At 23 seconds it almost looks like the woman bumps the x-ray camera into the boy's face.

Got any CareCredit and City Health logos you can put over the office pans?

Their tag line is "A Reason To Smile" and yet not one person in the spot is smiling.

The spot is 01:14. Are you cutting it down to :60 or :30?
winrockpost wrote on 10/12/2008, 4:35 PM
at around :40 all the latest dental equipment ,, shot seems weak ,need some tech stuff,, the xray shot is kind of scary,,if its a low rez the out of focus girl at the start may be ok,, but she pretty softI think a few tweaks here and there and you got a spot
good luck
jrazz wrote on 10/12/2008, 8:07 PM
Thanks again guys for all the suggestions. And yes, the shot is out of focus on the girl giving the voice over. That was my mistake (hurriedness coupled with a small lcd screen), however it will be small and probably unnoticeable when it is on the web.

Funny thing, the viewer would never know, but the dentist was pretty proud of the dirty/clean lab that was shown (red light on the left and blue light on the right). It is the biggest one in the US. So, even though the viewer is not wooed by it (b/c they don't know the history), it is pretty impressive.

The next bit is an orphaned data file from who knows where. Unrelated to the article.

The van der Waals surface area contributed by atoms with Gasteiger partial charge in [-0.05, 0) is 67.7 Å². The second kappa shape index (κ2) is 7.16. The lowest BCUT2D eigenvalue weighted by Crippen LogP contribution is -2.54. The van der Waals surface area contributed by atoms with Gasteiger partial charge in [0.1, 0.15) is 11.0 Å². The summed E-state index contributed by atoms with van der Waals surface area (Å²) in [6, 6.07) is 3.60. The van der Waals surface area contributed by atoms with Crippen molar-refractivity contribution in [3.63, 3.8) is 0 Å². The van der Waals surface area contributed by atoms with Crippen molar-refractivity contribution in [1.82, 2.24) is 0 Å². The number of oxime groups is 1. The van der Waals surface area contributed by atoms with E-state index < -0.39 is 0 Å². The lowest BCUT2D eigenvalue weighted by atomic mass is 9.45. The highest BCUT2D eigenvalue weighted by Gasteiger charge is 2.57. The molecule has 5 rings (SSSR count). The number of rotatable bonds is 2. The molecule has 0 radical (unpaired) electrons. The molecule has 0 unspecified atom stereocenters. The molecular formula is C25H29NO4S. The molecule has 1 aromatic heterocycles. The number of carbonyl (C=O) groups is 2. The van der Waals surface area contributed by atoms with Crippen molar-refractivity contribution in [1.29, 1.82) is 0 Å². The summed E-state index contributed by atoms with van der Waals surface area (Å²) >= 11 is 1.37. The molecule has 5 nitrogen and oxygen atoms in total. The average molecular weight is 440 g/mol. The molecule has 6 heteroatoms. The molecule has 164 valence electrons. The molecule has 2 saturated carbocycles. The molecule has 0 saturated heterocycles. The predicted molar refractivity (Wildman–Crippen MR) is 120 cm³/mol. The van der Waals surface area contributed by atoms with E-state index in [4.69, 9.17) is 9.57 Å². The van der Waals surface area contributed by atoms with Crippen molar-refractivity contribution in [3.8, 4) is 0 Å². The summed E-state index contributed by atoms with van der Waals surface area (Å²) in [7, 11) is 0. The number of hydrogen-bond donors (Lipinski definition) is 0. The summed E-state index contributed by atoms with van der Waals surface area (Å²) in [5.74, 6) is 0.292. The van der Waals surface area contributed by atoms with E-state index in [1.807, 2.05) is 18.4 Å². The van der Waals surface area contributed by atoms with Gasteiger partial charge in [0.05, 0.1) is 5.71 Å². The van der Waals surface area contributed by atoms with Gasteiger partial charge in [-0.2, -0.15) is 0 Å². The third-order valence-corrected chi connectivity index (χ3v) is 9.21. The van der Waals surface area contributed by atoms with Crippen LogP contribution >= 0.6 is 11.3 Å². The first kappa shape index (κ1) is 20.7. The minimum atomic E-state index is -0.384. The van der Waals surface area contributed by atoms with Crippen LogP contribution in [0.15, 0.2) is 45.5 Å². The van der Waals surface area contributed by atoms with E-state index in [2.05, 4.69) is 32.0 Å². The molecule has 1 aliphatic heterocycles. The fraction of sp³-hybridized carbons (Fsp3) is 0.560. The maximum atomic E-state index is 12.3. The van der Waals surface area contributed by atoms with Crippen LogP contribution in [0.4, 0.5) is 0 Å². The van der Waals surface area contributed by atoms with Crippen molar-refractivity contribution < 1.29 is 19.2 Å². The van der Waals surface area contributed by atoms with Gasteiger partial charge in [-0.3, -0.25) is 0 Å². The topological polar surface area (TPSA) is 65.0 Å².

Thanks again.

j razz
TimTyler wrote on 10/12/2008, 11:06 PM
> the shot is out of focus on the girl giving the voice over.
>however it will be small and probably unnoticeable when it is on the web

If you must use the shot, consider masking the background and adding a blur filter to it so that it's considerably softer than the out-of-focus subject.

Additionally you could add a sharpening filter to the foreground subject to help sell it.

I'm curious as to what kind of budget your client had for the spot.
Christian de Godzinsky wrote on 10/12/2008, 11:42 PM
Nice video! You were able to keep the pace from beginning to the end. The speaker's echo (ambience) disturbs a little during the first general shots. When the lady appears in the video, then you get the explanation for the echo, it is shot on location at the lobby...

After this it is not too disturbing. However, very often you can tell the difference between professional and semi-professional video - not from the video itself - but from the audio track. Having this "ambient" sound does not disturb if the face would be there all the time, but most of the video the narrator is "hidden". Might be question of taste, but I would probably have done a audion dub in a more damped surrounding...

And it warmed my heart to see some x-ray devices that I know better than my own pockets ;)


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Rory Cooper wrote on 10/13/2008, 12:42 AM
My disposition of dentists is money being pulled out with a pair of pliers and a voice over saying this is gona hurt twice